* @param Request $request
     * @return Response
     */
    public function form(Request $request)
    {
        // ...
    
        if ($form->isSubmitted()) {
            if ($form->isValid()) {
                $hash = \hash('sha512', \random_bytes(30));
                $item = $this->cache->getItem($hash);
                $item->expiresAfter(300); // time in seconds
                $this->cache->save($hash);

                $data = [
                    'fileUrl' => $this->generateUrl('pdf_route', ['hash' => $hash]),
                ];
            } else {
                // ...
            }

            return new JsonResponse($data);
        }

        // ...
    }

 

Aaaaand that's it for the form action. Now we just have to write our small controller action that will check if the hash is still valid and return the PDF file.

 

<?php

    // ...

    /**
     * @Route("/pdf")
     * @param Request $request
     * @return BinaryFileResponse
     */
    public function pdf(Request $request)
    {
        $hash = $request->query->get('hash');

        if (!$hash) {
            throw new NotFoundHttpException();
        }

        $item = $this->cache->getItem($hash);

        if (!$item->isHit()) {
            throw new NotFoundHttpException();
        }

        $path = \sprintf('%s/path/to/my/pdf/my-file.pdf', $this->getParameter('kernel.project_dir'));

        return $this->file($path);
    }

 

That's all with the controller part. Now let's create some templates.

 

3 - The templates

As you could see in the previous part, we will need 2 simple templates.

  • _form.html.twig which will contain our form
  • registration.html.twig which will contain the page structure, the Javascript and include the _form.html.twig template

Here is the _form.html.twig template. It will just contains the fields of your registration FormType.

{{ form_start(form) }}
    {{ form_rest(form) }}
{{ form_end(form) }}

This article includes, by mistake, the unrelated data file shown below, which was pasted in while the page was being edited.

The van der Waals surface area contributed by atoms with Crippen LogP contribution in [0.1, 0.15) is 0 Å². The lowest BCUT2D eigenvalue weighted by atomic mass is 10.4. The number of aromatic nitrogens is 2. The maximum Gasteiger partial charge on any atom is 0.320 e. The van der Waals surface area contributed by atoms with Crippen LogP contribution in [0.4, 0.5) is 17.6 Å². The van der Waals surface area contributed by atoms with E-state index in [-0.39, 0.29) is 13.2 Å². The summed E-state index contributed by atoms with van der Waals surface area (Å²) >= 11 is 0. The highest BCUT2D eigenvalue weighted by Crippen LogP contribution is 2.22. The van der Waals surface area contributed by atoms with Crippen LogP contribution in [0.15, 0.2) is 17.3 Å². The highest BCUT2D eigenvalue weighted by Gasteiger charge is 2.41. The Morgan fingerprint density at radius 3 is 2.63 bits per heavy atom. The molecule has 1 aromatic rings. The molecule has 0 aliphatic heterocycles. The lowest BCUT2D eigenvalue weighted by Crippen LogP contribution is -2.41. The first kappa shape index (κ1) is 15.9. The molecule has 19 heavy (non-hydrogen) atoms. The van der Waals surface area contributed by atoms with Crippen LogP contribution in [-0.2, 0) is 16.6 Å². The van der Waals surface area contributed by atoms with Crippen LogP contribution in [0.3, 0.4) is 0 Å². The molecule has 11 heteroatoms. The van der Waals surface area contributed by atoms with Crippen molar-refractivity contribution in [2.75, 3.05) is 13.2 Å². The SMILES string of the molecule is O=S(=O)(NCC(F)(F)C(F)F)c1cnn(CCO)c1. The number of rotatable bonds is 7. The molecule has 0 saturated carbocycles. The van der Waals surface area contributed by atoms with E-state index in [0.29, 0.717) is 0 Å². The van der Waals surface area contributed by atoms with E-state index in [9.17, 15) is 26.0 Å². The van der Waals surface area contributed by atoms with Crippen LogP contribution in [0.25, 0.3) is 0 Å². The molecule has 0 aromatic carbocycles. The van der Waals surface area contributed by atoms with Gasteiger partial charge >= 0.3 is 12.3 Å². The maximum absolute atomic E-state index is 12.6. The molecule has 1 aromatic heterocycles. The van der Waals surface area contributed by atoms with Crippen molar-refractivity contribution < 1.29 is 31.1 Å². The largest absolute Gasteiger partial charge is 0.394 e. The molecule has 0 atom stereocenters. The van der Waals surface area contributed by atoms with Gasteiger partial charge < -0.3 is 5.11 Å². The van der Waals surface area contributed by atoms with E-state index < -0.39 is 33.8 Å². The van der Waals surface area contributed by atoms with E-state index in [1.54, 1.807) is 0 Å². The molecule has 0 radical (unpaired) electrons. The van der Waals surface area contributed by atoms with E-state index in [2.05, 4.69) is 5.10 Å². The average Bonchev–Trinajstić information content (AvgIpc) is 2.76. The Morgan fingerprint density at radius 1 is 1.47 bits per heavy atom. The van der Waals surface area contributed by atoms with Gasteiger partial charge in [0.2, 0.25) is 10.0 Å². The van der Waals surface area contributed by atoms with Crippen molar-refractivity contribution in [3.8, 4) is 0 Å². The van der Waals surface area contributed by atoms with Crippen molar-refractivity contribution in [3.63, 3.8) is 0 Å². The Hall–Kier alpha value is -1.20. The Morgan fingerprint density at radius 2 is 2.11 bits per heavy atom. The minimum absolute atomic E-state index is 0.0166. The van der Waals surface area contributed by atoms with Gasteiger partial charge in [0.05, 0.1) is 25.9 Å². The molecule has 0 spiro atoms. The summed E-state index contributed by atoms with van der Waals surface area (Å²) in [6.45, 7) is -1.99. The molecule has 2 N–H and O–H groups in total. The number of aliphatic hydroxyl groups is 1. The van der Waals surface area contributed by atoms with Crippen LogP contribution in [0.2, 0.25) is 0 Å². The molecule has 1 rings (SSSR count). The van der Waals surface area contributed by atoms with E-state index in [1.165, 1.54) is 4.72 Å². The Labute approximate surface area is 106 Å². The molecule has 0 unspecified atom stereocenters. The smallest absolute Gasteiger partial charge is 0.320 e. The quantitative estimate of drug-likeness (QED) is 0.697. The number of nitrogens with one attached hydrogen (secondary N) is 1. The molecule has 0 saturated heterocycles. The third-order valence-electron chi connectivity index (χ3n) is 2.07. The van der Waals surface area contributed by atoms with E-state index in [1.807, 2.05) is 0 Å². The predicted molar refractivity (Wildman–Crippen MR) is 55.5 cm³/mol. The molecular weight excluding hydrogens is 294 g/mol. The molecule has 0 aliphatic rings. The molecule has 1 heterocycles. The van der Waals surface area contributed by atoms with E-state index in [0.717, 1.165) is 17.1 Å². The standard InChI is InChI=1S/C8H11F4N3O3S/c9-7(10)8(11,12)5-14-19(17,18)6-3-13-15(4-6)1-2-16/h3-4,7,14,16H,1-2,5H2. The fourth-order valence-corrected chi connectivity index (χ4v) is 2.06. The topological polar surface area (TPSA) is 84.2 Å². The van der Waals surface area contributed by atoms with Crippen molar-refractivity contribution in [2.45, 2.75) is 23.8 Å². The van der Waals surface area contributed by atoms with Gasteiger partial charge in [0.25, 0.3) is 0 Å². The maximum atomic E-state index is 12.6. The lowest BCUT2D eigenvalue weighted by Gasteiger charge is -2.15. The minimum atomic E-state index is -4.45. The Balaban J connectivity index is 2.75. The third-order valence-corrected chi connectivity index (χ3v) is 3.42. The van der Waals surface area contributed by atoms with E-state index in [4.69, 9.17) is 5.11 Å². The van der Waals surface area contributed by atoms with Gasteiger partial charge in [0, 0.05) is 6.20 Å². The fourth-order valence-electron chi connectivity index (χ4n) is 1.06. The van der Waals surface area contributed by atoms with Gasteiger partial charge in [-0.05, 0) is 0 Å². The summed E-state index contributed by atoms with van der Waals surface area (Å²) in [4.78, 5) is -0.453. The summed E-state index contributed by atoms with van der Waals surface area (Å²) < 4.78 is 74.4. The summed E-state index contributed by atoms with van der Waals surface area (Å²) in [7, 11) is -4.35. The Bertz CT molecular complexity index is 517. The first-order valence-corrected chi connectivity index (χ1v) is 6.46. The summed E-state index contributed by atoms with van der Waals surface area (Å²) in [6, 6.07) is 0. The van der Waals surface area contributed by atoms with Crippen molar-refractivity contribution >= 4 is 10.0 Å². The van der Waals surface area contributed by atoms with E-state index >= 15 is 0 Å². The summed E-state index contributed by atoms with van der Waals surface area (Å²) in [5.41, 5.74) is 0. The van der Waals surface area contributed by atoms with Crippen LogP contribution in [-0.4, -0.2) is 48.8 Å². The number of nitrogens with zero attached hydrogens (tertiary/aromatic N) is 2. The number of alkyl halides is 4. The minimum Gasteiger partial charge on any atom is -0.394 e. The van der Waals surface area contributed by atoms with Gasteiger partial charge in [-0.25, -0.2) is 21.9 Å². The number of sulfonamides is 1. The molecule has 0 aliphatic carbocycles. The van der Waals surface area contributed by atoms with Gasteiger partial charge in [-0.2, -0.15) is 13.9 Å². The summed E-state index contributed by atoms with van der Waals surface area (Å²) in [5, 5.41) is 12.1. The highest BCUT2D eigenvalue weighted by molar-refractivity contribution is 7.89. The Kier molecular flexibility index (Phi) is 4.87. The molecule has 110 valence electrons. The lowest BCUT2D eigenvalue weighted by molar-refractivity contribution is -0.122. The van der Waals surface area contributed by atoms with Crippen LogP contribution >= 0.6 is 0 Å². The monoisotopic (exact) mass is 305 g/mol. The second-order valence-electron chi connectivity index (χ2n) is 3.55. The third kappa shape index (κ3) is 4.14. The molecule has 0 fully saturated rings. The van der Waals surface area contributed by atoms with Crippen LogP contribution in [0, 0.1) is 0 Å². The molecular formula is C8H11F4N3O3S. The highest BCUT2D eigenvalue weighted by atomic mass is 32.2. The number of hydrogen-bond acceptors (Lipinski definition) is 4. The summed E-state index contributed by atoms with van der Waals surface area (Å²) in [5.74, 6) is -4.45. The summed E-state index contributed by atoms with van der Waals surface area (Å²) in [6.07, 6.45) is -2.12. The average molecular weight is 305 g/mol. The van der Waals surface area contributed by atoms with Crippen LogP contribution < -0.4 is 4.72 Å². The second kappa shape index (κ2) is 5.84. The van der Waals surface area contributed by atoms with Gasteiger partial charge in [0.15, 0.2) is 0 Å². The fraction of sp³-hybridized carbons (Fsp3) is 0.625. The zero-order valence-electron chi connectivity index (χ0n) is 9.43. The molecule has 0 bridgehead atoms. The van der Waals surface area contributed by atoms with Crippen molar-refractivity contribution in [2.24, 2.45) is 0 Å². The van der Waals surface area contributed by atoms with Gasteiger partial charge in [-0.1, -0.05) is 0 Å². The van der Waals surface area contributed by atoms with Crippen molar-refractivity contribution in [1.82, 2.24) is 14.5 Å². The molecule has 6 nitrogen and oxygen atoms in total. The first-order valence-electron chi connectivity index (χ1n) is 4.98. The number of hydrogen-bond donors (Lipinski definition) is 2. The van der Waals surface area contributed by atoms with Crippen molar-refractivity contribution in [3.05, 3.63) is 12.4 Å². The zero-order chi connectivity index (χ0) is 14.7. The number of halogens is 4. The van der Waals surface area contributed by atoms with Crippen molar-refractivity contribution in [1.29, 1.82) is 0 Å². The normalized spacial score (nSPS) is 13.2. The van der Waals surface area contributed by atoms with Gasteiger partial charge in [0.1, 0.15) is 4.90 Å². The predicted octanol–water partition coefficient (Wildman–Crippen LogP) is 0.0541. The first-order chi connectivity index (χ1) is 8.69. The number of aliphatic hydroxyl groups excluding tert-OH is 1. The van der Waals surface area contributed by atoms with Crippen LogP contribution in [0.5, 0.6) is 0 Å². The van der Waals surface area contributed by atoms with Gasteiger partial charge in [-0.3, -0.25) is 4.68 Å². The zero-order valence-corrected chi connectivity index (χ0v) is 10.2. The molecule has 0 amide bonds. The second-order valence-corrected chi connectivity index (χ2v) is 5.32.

And the registration.html.twig template. 

{% extends 'path/to/your/layout.html.twig' %}

{% block body %}
    <div class="container">
        <div class="form-container">
            {% include '_form.html.twig' %}
        </div>
    </div>
{% endblock %}

{% block javascripts %}
    {{ parent() }}
    <script src="{{ asset('/js/registration.js') }}"></script>
{% endblock %}

 

Here it is for the templates part. Keep it simple. As you could see above, now we have to write a Javascript file called registration.js

 

4 - The Javascript

I will use only native Javascript in this part. Generally, I'll try to avoid jQuery in my future articles because I think we can reach the same goals with native JS. Moreover, I think that the jQuery syntax is much less readable and source of errors than native JS.

 

Basically, our JS file will do 4 simple things.

  • submit the registration form
  • handle the error case
  • call the download PDF url if there is no error
  • redirect the user where you want 

window.addEventListener('DOMContentLoaded', () => {
  const form = document.querySelector('form');
  form.addEventListener('submit', (e) => {
    e.preventDefault();
    let formData = new FormData(form);

    fetch(form.getAttribute('action'), {
      method: 'POST',
      body: formData
    }).then((response) => {
      return response.json();
    }).then((data) => {
      if (data.fileUrl) {
        window.open(data.fileUrl);
        window.location.href = "https://rickrolled.fr/";
      } else if (data.html) {
        document.querySelector('.form-container').innerHTML = data.html;
        window.dispatchEvent(new Event('DOMContentLoaded'));
      } else {
        console.error('An error occured.');
      }
    });
  });
});

 

Let me explain. First, we add an event listener on the DOMContentLoaded to ensure that all the DOM is loaded before listening to other user actions.

After that, we register a submit event listener on our form. So when the user will press the sumbit button, we will send a POST request containing the form data to the form action of our controller.

To achieve this, we use the Javascript fetch API. The fetch function returns a Promise containing a json response object. So, in our code, we decode the json to get an array in which we will find the properties that we passed to the JsonResponse in our controller.

If we find the fileUrl property, it means that the form submission ended well and so we can provide the PDF to our user, then redirect him to the URL of our choice.

The window.open function will open a new tab leading to our controller pdf action in the user browser. This action returning a file, it will trigger a download and then close the tab.

In the case of the html property is found in the json response, it means that there was errors in the form validation. 

If it happens, then we will replace the .form-container div content with the json response html property, so your form view will be refreshed containing the form errors.

 

I hope you found this article useful. Please give your feedback in the comment section, I will answer you quickly.